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Elk Grove succeeds because it became a city

The Bee had a multi-page article today about how the City of Elk Grove has transformed itself into a vibrant, sought-after area. With lengthy praise it describes the zeal and hard work that the fledgling city - now 21 year old - plugged away at to achieve its current desirability.

"For a long time Elk Grove has been a bedroom community. But this is what helps change that. These things change Elk Grove from a place where you sleep to a place where you live."
David Vallerga, Elk Grove businessman, quoted in the Sacramento Bee article, "Elk Grove's Legacy Moment", published November 28, 2021.
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March 9 ceremonial groundbreaking for Sky River Casino in Elk Grove {Image credit: Comstock's Magazine}

What did the Bee not tell its readers? That the city's success has come after years and years of neglect by Sacramento County when the County was responsible for municipal services. The County pretty much gave away the store to developers who built cookie-cutter housing in what used to be fields and floodplains. In doing so, the County failed to fix the local road network of typically narrow roads that served the agricultural and open space uses. An example of that kind of land use abuse was the establishment of Laguna West in the sticks well south of the City of Sacramento. The land had not been built on due to being low-lying pasture lands prone to flooding. Enter well-connected Phil Angelides, whose River West development company promoted the idea of Laguna West as an eco-friendly new urbanism project. Angelides sold the project to his former boss (Angelo Tsakapolous) in 1992 and went on to become California's State Treasurer and, later, a candidate for Governor. Visit Laguna West today and you will see it turned out to be just more auto-oriented suburban sprawl. By the time Elk Grove became a city in 2000, the territory it included had become a massive bedroom community. The County's lack of vision and abundant permissiveness had merely fulfilled the wishes of the developers. It was up to the new city to make something better out of it, to develop and execute its own vision.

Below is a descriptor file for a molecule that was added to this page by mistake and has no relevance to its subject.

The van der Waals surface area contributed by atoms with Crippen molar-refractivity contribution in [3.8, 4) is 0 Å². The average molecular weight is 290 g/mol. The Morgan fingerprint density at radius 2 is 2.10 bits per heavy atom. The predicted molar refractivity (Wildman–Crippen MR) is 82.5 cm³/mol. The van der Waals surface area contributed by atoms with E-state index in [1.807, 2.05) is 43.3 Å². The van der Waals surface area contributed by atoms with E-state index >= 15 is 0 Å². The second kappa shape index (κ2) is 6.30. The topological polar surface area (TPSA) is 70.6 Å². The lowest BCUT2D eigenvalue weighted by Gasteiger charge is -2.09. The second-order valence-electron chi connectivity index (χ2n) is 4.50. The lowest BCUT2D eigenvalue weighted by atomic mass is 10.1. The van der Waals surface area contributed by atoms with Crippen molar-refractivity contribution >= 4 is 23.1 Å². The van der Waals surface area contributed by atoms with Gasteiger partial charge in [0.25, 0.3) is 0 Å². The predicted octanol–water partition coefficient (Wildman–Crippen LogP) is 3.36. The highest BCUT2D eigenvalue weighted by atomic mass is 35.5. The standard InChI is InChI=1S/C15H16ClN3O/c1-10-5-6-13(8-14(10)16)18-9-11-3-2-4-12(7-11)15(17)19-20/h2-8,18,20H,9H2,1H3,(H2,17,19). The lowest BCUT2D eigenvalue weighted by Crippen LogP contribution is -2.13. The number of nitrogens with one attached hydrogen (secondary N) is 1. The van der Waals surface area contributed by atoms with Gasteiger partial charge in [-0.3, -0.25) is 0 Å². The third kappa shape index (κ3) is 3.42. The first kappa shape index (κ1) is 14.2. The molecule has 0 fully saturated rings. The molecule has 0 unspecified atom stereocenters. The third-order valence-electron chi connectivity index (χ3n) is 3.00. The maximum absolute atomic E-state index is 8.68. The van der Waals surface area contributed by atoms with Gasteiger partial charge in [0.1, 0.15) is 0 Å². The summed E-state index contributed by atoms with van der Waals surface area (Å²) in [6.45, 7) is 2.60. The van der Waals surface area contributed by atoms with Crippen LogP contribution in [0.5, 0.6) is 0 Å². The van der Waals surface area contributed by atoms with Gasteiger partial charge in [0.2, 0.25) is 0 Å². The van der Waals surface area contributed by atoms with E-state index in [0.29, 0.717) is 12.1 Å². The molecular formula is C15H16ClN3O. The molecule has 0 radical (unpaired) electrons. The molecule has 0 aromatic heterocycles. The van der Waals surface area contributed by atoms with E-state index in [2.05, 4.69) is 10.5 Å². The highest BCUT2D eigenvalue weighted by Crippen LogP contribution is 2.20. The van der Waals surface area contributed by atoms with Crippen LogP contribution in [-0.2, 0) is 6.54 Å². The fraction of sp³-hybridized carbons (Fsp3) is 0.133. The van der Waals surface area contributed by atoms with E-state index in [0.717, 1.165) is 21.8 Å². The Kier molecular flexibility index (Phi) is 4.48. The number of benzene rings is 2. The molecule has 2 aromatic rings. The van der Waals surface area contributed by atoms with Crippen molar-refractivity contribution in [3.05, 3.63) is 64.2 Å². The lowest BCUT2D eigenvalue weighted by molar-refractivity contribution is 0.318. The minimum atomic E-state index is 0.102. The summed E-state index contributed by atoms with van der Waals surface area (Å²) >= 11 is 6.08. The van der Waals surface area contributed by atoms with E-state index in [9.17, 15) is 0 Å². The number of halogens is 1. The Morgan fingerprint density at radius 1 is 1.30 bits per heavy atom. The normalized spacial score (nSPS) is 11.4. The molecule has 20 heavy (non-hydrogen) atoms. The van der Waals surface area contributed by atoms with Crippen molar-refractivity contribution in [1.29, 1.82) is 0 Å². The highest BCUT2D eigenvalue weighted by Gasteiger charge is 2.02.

And that's what cities do. By establishing their own general plans and investing in what the citizens want, they are able to bootstrap themselves up into success stories like Elk Grove. Or Citrus Heights. Or Rancho Cordova. Arden Arcade could do that, too -- if it was a city. That's someting that will not happen unless or local citizens and businesses demand it. What do YOU want, dear reader? Do you want the County to continue to bumble along or do you want local control?

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